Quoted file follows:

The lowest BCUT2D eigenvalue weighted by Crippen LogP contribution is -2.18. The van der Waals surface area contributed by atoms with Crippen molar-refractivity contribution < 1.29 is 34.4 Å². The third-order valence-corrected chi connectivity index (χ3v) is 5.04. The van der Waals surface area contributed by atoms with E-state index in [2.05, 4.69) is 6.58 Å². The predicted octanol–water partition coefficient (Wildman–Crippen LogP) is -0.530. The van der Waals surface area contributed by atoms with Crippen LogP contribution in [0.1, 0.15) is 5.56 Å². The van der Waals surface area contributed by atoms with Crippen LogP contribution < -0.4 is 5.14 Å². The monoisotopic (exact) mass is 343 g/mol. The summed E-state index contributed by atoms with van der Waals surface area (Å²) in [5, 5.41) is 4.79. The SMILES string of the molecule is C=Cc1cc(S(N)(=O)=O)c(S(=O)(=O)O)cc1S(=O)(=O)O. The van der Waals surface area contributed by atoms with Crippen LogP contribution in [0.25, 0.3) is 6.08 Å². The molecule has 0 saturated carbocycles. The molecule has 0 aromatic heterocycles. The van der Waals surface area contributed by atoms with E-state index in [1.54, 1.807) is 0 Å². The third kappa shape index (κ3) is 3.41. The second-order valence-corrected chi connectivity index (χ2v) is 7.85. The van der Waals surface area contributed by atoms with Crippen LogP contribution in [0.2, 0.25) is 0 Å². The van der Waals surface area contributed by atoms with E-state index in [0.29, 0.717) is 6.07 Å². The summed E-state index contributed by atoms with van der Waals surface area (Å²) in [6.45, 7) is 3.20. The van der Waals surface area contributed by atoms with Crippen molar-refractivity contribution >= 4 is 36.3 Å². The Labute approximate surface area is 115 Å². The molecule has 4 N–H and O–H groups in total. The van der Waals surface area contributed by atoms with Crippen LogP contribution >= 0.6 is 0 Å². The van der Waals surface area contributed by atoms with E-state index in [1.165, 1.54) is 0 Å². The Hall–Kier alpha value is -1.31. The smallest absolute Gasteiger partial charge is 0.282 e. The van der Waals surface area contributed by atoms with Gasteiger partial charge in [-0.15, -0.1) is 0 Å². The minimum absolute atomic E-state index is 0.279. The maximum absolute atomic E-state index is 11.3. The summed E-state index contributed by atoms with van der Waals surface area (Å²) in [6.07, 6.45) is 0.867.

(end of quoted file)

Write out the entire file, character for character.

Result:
The lowest BCUT2D eigenvalue weighted by Crippen LogP contribution is -2.18. The van der Waals surface area contributed by atoms with Crippen molar-refractivity contribution < 1.29 is 34.4 Å². The third-order valence-corrected chi connectivity index (χ3v) is 5.04. The van der Waals surface area contributed by atoms with E-state index in [2.05, 4.69) is 6.58 Å². The predicted octanol–water partition coefficient (Wildman–Crippen LogP) is -0.530. The van der Waals surface area contributed by atoms with Crippen LogP contribution in [0.1, 0.15) is 5.56 Å². The van der Waals surface area contributed by atoms with Crippen LogP contribution < -0.4 is 5.14 Å². The monoisotopic (exact) mass is 343 g/mol. The summed E-state index contributed by atoms with van der Waals surface area (Å²) in [5, 5.41) is 4.79. The SMILES string of the molecule is C=Cc1cc(S(N)(=O)=O)c(S(=O)(=O)O)cc1S(=O)(=O)O. The van der Waals surface area contributed by atoms with Crippen LogP contribution in [0.25, 0.3) is 6.08 Å². The molecule has 0 saturated carbocycles. The molecule has 0 aromatic heterocycles. The van der Waals surface area contributed by atoms with E-state index in [1.54, 1.807) is 0 Å². The third kappa shape index (κ3) is 3.41. The second-order valence-corrected chi connectivity index (χ2v) is 7.85. The van der Waals surface area contributed by atoms with Crippen LogP contribution in [0.2, 0.25) is 0 Å². The van der Waals surface area contributed by atoms with E-state index in [0.29, 0.717) is 6.07 Å². The summed E-state index contributed by atoms with van der Waals surface area (Å²) in [6.45, 7) is 3.20. The van der Waals surface area contributed by atoms with Crippen molar-refractivity contribution >= 4 is 36.3 Å². The Labute approximate surface area is 115 Å². The molecule has 4 N–H and O–H groups in total. The van der Waals surface area contributed by atoms with Crippen LogP contribution >= 0.6 is 0 Å². The van der Waals surface area contributed by atoms with E-state index in [1.165, 1.54) is 0 Å². The Hall–Kier alpha value is -1.31. The smallest absolute Gasteiger partial charge is 0.282 e. The van der Waals surface area contributed by atoms with Gasteiger partial charge in [-0.15, -0.1) is 0 Å². The minimum absolute atomic E-state index is 0.279. The maximum absolute atomic E-state index is 11.3. The summed E-state index contributed by atoms with van der Waals surface area (Å²) in [6.07, 6.45) is 0.867.